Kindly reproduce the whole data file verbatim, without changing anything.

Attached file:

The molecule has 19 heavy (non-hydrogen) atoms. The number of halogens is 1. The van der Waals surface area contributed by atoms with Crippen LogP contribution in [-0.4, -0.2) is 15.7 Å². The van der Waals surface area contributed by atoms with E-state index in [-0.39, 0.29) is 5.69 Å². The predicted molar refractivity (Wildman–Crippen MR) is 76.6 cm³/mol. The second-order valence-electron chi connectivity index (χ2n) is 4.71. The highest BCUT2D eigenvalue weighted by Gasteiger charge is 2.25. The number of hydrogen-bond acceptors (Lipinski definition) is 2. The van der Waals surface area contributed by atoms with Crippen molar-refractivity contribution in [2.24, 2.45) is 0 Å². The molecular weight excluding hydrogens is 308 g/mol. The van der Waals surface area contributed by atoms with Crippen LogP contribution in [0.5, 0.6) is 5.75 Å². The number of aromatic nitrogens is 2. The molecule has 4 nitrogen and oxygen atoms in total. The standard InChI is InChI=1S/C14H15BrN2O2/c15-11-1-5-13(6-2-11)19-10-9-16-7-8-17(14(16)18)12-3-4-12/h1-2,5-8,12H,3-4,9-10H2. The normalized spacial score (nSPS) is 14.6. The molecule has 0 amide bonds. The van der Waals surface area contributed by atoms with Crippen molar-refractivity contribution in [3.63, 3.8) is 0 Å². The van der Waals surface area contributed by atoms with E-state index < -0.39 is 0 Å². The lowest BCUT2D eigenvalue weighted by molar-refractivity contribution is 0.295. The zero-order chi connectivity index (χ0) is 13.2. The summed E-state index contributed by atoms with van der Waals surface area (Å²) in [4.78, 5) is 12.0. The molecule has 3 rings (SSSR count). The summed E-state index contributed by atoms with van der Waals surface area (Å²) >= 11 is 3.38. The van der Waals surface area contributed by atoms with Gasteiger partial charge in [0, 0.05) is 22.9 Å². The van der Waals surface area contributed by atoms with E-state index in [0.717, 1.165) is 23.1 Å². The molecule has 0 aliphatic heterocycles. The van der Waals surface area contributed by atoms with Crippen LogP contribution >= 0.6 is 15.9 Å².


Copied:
The molecule has 19 heavy (non-hydrogen) atoms. The number of halogens is 1. The van der Waals surface area contributed by atoms with Crippen LogP contribution in [-0.4, -0.2) is 15.7 Å². The van der Waals surface area contributed by atoms with E-state index in [-0.39, 0.29) is 5.69 Å². The predicted molar refractivity (Wildman–Crippen MR) is 76.6 cm³/mol. The second-order valence-electron chi connectivity index (χ2n) is 4.71. The highest BCUT2D eigenvalue weighted by Gasteiger charge is 2.25. The number of hydrogen-bond acceptors (Lipinski definition) is 2. The van der Waals surface area contributed by atoms with Crippen molar-refractivity contribution in [2.24, 2.45) is 0 Å². The molecular weight excluding hydrogens is 308 g/mol. The van der Waals surface area contributed by atoms with Crippen LogP contribution in [0.5, 0.6) is 5.75 Å². The number of aromatic nitrogens is 2. The molecule has 4 nitrogen and oxygen atoms in total. The standard InChI is InChI=1S/C14H15BrN2O2/c15-11-1-5-13(6-2-11)19-10-9-16-7-8-17(14(16)18)12-3-4-12/h1-2,5-8,12H,3-4,9-10H2. The normalized spacial score (nSPS) is 14.6. The molecule has 0 amide bonds. The van der Waals surface area contributed by atoms with Crippen molar-refractivity contribution in [3.63, 3.8) is 0 Å². The van der Waals surface area contributed by atoms with E-state index < -0.39 is 0 Å². The lowest BCUT2D eigenvalue weighted by molar-refractivity contribution is 0.295. The zero-order chi connectivity index (χ0) is 13.2. The summed E-state index contributed by atoms with van der Waals surface area (Å²) in [4.78, 5) is 12.0. The molecule has 3 rings (SSSR count). The summed E-state index contributed by atoms with van der Waals surface area (Å²) >= 11 is 3.38. The van der Waals surface area contributed by atoms with Gasteiger partial charge in [0, 0.05) is 22.9 Å². The van der Waals surface area contributed by atoms with E-state index in [0.717, 1.165) is 23.1 Å². The molecule has 0 aliphatic heterocycles. The van der Waals surface area contributed by atoms with Crippen LogP contribution >= 0.6 is 15.9 Å².